Dr. Eugenia Siapera: should AI machines make decisions for us?

With artificial intelligence (AI) advancing at an unprecedented pace, a series of ethical issues arises. The foremost among these concerns is how AI systems can make automated decisions for us.

According to recent research conducted by ESMT Berlin, machines have the potential to outperform humans in decision-making. Yet, human intervention often becomes necessary when individuals find it challenging to discern instances where the machine’s decision-making is, in fact, superior. This can lead to overridden algorithmic decisions, resulting in less favourable outcomes.

We discussed this interesting, controversial topic that engages the international academic community with Dr. Eugenia Siapera, Professor of Information and Communication Studies and the head of the ICS School at UCD. She specializes in researching digital and social media, political communication and journalism, the intersection of technology and social equity, governance of online platforms, and issues related to hate speech, racism, and misogyny.

Should AI be allowed to make decisions for us, and under what conditions?

As a general principle, I think AI should not replace human judgment and decision-making. Rather, it should be seen primarily as a tool for aiding and supporting human decision-making. It may be that there are areas where AI can deliver better judgments, for example, in some diagnostic processes, but it cannot still assume responsibility. For this reason, I cannot think of circumstances under which we could or should support entirely autonomous AI decision-making.

Many researchers and experts believe AI can think faster than humans but should only make decisions with human supervision. Consequently, they believe unsupervised decisions should be avoided at all costs, even in emergencies like critical surgery. Is this a view you agree with?

As automated decision-making systems cannot assume responsibility or be held accountable for their actions, I think it would be tough to justify fully autonomous AI decision-making. I think the question of responsibility involves important philosophical, ethical, but also legal issues that are very difficult to resolve, at least for now. For example, what if something goes wrong during the critical surgery? Who will be held responsible for this? But we don’t have to look at far-fetched scenarios. Self-driving cars are making autonomous decisions. If these result in death, the software engineer, car manufacturer, or passenger will ultimately be liable. Would self-driving car manufacturers, software engineers, or owners/passengers accept this risk and potential liability? Would an insurance company insure driverless cars? We have to either have a much better technology than the one we currently have and/or develop a new liability system.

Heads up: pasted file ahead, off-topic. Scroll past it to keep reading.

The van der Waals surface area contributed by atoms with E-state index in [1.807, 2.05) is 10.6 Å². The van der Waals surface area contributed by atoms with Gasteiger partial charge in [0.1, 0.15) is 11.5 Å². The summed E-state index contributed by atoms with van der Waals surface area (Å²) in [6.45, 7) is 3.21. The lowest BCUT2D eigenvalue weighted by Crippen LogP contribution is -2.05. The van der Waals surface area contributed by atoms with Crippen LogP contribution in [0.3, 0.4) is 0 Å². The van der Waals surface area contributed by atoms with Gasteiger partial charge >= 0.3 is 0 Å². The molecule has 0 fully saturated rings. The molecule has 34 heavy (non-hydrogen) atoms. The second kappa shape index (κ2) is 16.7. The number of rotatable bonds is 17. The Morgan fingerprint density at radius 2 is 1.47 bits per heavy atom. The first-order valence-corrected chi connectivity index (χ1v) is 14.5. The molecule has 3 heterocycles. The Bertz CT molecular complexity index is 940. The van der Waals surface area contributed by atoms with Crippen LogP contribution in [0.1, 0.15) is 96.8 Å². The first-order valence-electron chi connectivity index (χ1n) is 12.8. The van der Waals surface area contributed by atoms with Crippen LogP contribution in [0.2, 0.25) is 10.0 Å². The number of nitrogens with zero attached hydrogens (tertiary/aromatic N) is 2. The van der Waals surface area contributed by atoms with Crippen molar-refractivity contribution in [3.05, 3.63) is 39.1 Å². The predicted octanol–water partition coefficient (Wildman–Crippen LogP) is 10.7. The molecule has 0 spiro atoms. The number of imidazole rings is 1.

Living with AI: should machines make decisions for us?
Dr. Eugenia Siapera

There is also a great deal of debate about whether the decisions of AI systems are biased. This view is mainly based on the fact that the data fed to AI systems may contain elements of prejudice or racism. What is your opinion on this, and how could such a challenge be met?

Given that we live in highly unequal societies characterized by both racism and misogyny, these will inevitably find themselves encoded in AI systems. Joy Boulamwini of the Algorithmic Justice League, Timnit Gebru of DAIR, the sociologist Ruha Benjamin, Abeba Birhane, and others have explored the various ways in which AI systems are caught up in and reproduce race and other forms of inequality, going far beyond simple conceptions of bias. AI is produced within certain political-economic conditions, mainly by big tech corporations and deployed in highly stratified and unequal societies. This cannot be resolved through improving technology but by addressing inequality and injustice issues. 

Can an AI system not be biased but be the human making the final decision? Is it something that is overlooked in the international literature and research?